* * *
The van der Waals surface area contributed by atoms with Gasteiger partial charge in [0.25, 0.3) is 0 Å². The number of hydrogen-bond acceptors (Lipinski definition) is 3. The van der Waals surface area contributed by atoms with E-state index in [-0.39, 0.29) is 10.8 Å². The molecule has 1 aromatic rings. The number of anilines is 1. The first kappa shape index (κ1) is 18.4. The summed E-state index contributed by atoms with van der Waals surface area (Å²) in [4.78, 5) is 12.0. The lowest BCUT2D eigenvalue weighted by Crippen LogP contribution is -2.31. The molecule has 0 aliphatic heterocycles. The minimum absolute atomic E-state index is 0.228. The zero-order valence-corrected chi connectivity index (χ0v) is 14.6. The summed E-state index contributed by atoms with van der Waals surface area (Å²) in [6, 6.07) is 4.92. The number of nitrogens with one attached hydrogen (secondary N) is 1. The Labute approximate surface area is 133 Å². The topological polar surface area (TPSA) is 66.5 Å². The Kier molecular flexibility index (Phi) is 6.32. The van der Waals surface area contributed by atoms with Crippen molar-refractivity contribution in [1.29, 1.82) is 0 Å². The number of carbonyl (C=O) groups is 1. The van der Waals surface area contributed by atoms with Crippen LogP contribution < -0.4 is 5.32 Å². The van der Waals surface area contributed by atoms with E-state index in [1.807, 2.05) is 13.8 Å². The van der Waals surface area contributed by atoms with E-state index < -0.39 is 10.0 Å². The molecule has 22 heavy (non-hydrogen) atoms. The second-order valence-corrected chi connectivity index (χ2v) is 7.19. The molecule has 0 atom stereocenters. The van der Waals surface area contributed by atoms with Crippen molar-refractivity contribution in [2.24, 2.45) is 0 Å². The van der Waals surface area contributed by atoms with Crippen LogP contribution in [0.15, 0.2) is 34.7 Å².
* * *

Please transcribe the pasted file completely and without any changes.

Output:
The van der Waals surface area contributed by atoms with Gasteiger partial charge in [0.25, 0.3) is 0 Å². The number of hydrogen-bond acceptors (Lipinski definition) is 3. The van der Waals surface area contributed by atoms with E-state index in [-0.39, 0.29) is 10.8 Å². The molecule has 1 aromatic rings. The number of anilines is 1. The first kappa shape index (κ1) is 18.4. The summed E-state index contributed by atoms with van der Waals surface area (Å²) in [4.78, 5) is 12.0. The lowest BCUT2D eigenvalue weighted by Crippen LogP contribution is -2.31. The molecule has 0 aliphatic heterocycles. The minimum absolute atomic E-state index is 0.228. The zero-order valence-corrected chi connectivity index (χ0v) is 14.6. The summed E-state index contributed by atoms with van der Waals surface area (Å²) in [6, 6.07) is 4.92. The number of nitrogens with one attached hydrogen (secondary N) is 1. The Labute approximate surface area is 133 Å². The topological polar surface area (TPSA) is 66.5 Å². The Kier molecular flexibility index (Phi) is 6.32. The van der Waals surface area contributed by atoms with Crippen molar-refractivity contribution in [1.29, 1.82) is 0 Å². The number of carbonyl (C=O) groups is 1. The van der Waals surface area contributed by atoms with Crippen LogP contribution < -0.4 is 5.32 Å². The van der Waals surface area contributed by atoms with E-state index in [1.807, 2.05) is 13.8 Å². The van der Waals surface area contributed by atoms with E-state index < -0.39 is 10.0 Å². The molecule has 22 heavy (non-hydrogen) atoms. The second-order valence-corrected chi connectivity index (χ2v) is 7.19. The molecule has 0 atom stereocenters. The van der Waals surface area contributed by atoms with Crippen molar-refractivity contribution in [2.24, 2.45) is 0 Å². The van der Waals surface area contributed by atoms with Crippen LogP contribution in [0.15, 0.2) is 34.7 Å².